Case In Point

Arbitrator Upholds Mandatory Vaccination Policy

Case In Point

Arbitrator Upholds Mandatory Vaccination Policy

Date: November 10, 2021

On November 9, 2021, Arbitrator Von Veh upheld the mandatory vaccination policy (Policy) implemented by a security company, finding the company acted reasonably in implementing the Policy and that it did not breach the collective agreement. The award provides some helpful guidance for employers that have implemented similar policies. 

In United Food And Commercial Workers Union, Canada Local 333 and Paragon Protection Ltd., Paragon Protection Ltd. (Company) employed approximately 4400 security guards represented by the Union, who perform work at about 450 client sites. Many of the Company’s clients had either implemented mandatory vaccination policies which required, among other things, that the Company’s security guards (in their role as client contractors) to be fully vaccinated, or advised the Company that they intended to introduce such mandatory vaccination policies in the near future.

The Company therefore implemented the Policy on September 3, 2021, which required its employees to be fully vaccinated by October 31, 2021 (subject to valid exemptions under the Human Rights Code). It sent out a communication to all employees prior to that date, notifying them of the Policy and instructing them that during the week of September 6, 2021, they would be provided with, and must complete, a vaccination status declaration form. The Policy stated, in part, that “Any Staff found to have violated or abused this Policy, and any individuals providing information pursuant to this Policy falsely or dishonestly, may be subject to disciplinary action in accordance with the Company’s existing disciplinary policies, up to and including termination for just cause.”

The Union argued, among other things, that the Policy breached the collective agreement, the Labour Relations Act, 1995 and the Ontario Human Rights Code. It also argued that the Policy was not in conformity with KVP principles. The KVP principles state that a rule unilaterally imposed by the employer must satisfy a number of requirements, including that the rule not be inconsistent with the collective agreement, not be unreasonable, and has been implemented with notice to the employees, among other things.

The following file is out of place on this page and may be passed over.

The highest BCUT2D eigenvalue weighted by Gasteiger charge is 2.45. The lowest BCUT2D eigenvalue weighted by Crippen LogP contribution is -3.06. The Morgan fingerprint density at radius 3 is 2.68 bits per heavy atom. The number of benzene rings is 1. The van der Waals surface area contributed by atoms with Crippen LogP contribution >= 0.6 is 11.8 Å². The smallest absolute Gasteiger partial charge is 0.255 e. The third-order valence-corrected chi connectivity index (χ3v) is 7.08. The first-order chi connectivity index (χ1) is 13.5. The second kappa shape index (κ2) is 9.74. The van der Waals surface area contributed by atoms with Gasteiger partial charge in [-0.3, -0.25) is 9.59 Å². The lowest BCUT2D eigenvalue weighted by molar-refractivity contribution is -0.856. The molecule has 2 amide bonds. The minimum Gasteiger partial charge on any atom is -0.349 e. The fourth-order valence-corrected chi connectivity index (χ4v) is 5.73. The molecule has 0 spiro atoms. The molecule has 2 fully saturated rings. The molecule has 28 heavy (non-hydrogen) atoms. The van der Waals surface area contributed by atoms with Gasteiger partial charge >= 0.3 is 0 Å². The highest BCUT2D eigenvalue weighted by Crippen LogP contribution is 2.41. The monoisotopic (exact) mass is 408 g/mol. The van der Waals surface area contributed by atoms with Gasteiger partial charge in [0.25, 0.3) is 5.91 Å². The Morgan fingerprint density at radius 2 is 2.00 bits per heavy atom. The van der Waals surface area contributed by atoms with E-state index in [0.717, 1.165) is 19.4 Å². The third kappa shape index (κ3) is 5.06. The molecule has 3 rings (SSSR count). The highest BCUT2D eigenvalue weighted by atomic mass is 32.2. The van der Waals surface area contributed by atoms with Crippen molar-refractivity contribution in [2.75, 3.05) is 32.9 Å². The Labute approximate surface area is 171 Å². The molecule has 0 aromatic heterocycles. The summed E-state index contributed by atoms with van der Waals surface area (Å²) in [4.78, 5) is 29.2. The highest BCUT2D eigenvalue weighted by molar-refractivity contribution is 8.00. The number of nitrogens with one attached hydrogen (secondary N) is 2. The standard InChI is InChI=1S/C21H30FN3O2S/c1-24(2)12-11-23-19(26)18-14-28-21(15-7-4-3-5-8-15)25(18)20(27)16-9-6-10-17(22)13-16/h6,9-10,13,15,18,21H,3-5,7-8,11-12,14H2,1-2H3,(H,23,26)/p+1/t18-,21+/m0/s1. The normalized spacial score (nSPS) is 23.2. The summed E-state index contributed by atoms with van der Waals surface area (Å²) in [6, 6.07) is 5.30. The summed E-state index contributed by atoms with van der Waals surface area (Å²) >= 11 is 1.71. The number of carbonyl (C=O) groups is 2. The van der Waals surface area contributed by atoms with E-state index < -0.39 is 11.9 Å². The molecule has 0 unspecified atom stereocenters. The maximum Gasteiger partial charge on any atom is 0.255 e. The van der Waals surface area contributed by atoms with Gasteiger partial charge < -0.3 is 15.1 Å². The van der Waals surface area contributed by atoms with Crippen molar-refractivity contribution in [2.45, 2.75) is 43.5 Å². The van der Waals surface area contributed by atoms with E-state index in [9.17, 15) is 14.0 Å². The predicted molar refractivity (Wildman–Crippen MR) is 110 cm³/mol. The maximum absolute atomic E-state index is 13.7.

The Arbitrator noted that the 2015 collective agreement contained a provision (Article 24.05) that required an employee assigned to a client site to agree to receive a vaccination or inoculation “where specific vaccination and/or inoculation is required by law or where the conditions of contractors having access to the site stipulates specific vaccination and inoculation requirement,” or otherwise be reassigned.

The Arbitrator reviewed the Policy, the Ontario Human Rights Commission Policy statement on COVID-19 vaccine mandates and proof of vaccine certificates, Directive #6 from the Ontario Chief Medical Officer of Health, information regarding the risks of receiving the vaccine, relevant provisions of the Health Care Consent Act, the KVP principles and the nature of the Company’s operations, among other things. He made the following findings:

  • the Policy was reasonable, enforceable, and compliant with both the Ontario Human Rights Code and Occupational Health and Safety Act
  • the Policy adhered to Ontario Human Rights Commission guidance that mandatory vaccination policies are permissible as long as protections are put in place to make sure people who are unable to be vaccinated for Code-related reasons are reasonably accommodated
  • by introducing the Policy the Company had taken “every precaution reasonable in the circumstances for protection of its workers” as the Occupational Health and Safety Act mandates   
  • the Policy struck a reasonable balance between the rights of employees not to get vaccinated, their rights under the Code, and the Company’s obligation to provide a safe workplace for staff
  • receiving a vaccine is an employee’s personal choice, but “personal subjective perceptions of employees to be exempted from vaccinations cannot override and displace available scientific considerations”
  • the substantive provision of Article 24.05 had been incorporated into the Policy and the Policy “promulgated ‘reasonable rules and regulations to be observed by the employees’” per the Company’s Management Rights clause (Article 4.01(b))
  • the Health Care Consent Act does not apply in the present circumstances, and
  • the Company acted reasonably (per the KVP principles) in unilaterally introducing the Policy.

The Arbitrator concluded that the Policy did not breach the collective agreement and dismissed the grievance.

The vaccination language in the applicable collective agreement in this case may be distinguishable from other collective agreements. However, this is the first decision of which we are aware that upholds a mandatory vaccination policy as reasonable, enforceable, and compliant with the Human Rights Code and Occupational Health and Safety Act. As such, it provides some helpful insight on how an arbitrator may view the issues raised by COVID-19 and vaccination in the workplace.

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